Mystery Of Life (repost)
Have you ever, for yourself, tried to define "life"? Before asking questions like "what's the purpose of life" or "how did life originate", don't you think it would be a good idea to first know what we're talking about?
the book of life
image by Alexas_Fotos - source: Pixabay
As with so many things, we've reached a point in our scientific progress that we can describe life pretty good; we recognize what makes something alive versus something that isn't alive. A rock just is. A plant is alive. In fact, all living things, all life we know of, is made up of cells, and the cell is the smallest "unit of life" in existence. If you tried and failed to exactly define life for yourself, don't feel too bad, since science can recognize life, but finding a good and all-encompassing definition of life is hard. Especially the question where to exactly draw the line between "alive" and "not alive" seems a difficult one to answer.
Although the scientists, technicians, and others who participate in studies of life easily distinguish living matter from inert or dead matter, none can give a completely inclusive, concise definition of life itself. Part of the problem is that the core properties of life -growth, change, reproduction, active resistance to external perturbation, and evolution- involve transformation or the capacity for transformation. Living processes are thus antithetical to a desire for tidy classification or final definition. To take one example, the number of chemical elements involved with life has increased with time; an exhaustive list of the material constituents of life would therefore be premature.
source: ENCYCLOPÆDIA BRITANNICA
In the book, Schrödinger introduced the idea of an "aperiodic crystal" that contained genetic information in its configuration of covalent chemical bonds. In the 1950s, this idea stimulated enthusiasm for discovering the genetic molecule. Although the existence of some form of hereditary information had been hypothesized since 1869, its role in reproduction and its helical shape were still unknown at the time of Schrödinger's lecture. In retrospect, Schrödinger's aperiodic crystal can be viewed as a well-reasoned theoretical prediction of what biologists should have been looking for during their search for genetic material. Both James D. Watson, and Francis Crick, who jointly proposed the double helix structure of DNA based on X-ray diffraction experiments by Rosalind Franklin, credited Schrödinger's book with presenting an early theoretical description of how the storage of genetic information would work, and each independently acknowledged the book as a source of inspiration for their initial researches.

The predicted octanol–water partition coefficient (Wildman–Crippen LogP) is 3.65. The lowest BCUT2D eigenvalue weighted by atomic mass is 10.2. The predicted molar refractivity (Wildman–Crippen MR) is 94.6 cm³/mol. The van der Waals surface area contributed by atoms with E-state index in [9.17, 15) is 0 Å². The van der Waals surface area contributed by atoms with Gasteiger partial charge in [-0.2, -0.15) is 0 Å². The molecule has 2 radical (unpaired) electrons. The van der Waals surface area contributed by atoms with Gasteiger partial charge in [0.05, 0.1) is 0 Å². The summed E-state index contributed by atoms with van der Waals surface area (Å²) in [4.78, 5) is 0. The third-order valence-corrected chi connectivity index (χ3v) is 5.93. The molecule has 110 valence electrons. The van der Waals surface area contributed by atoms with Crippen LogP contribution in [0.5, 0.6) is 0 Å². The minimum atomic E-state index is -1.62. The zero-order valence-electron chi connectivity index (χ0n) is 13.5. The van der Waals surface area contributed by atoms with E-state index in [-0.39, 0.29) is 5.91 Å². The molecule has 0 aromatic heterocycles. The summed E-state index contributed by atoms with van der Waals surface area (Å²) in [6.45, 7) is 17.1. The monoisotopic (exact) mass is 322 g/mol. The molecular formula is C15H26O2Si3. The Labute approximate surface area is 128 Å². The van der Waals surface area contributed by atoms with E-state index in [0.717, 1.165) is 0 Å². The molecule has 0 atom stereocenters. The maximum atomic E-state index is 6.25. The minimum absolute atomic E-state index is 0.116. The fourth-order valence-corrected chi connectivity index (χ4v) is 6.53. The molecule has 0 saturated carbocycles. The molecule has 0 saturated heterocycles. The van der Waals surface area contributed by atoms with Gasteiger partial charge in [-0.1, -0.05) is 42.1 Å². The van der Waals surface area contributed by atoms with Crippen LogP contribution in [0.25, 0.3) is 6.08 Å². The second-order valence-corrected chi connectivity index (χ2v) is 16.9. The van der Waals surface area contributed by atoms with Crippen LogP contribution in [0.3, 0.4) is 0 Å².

Joseph Mallord William Turner - Death on a pale horse
source: Wikimedia Commons
According to physics' second law of thermodynamics, the total entropy of a closed system can never decrease over time. Entropy can, for this post's sake, be regarded as chaos or disorder. This second law of thermodynamics says that everything in a closed or finite system tends to evolve into a state of ever increasing disorder. This is the law that explains the irreversible nature of natural processes through time; it makes the "arrow of time" point in one direction only. Everything decays into chaos eventually, so will the universe itself someday in the extreme far future.
Living things seem to counter this law, if only temporarily, since they are highly organized and maintain some inner equilibrium instead of giving in to the natural decay. For this process energy is needed, which living things obtain through some sort of metabolism; they interact with their surroundings to transform light or matter into the energy needed to maintain the inner equilibrium, to keep the orderly organization intact and keep the "machine" going. Living things invest energy to create order and to maintain homeostasis.
What are cells | Cells | Biology | FuseSchool
I call it a machine, because the above describes the smallest unit of life known on earth, the cell. The mystery is this: all parts of the cell are dead, so what makes the whole come alive? It has a wall, separating it from the outside world and maintaining order. It regulates itself and maintains a stable state, it consumes to stay alive, it grows and develops, it reacts to external stimuli from the environment, it reproduces and it is subject to evolution: there's that fairly good description of all life on earth I promised in the beginning.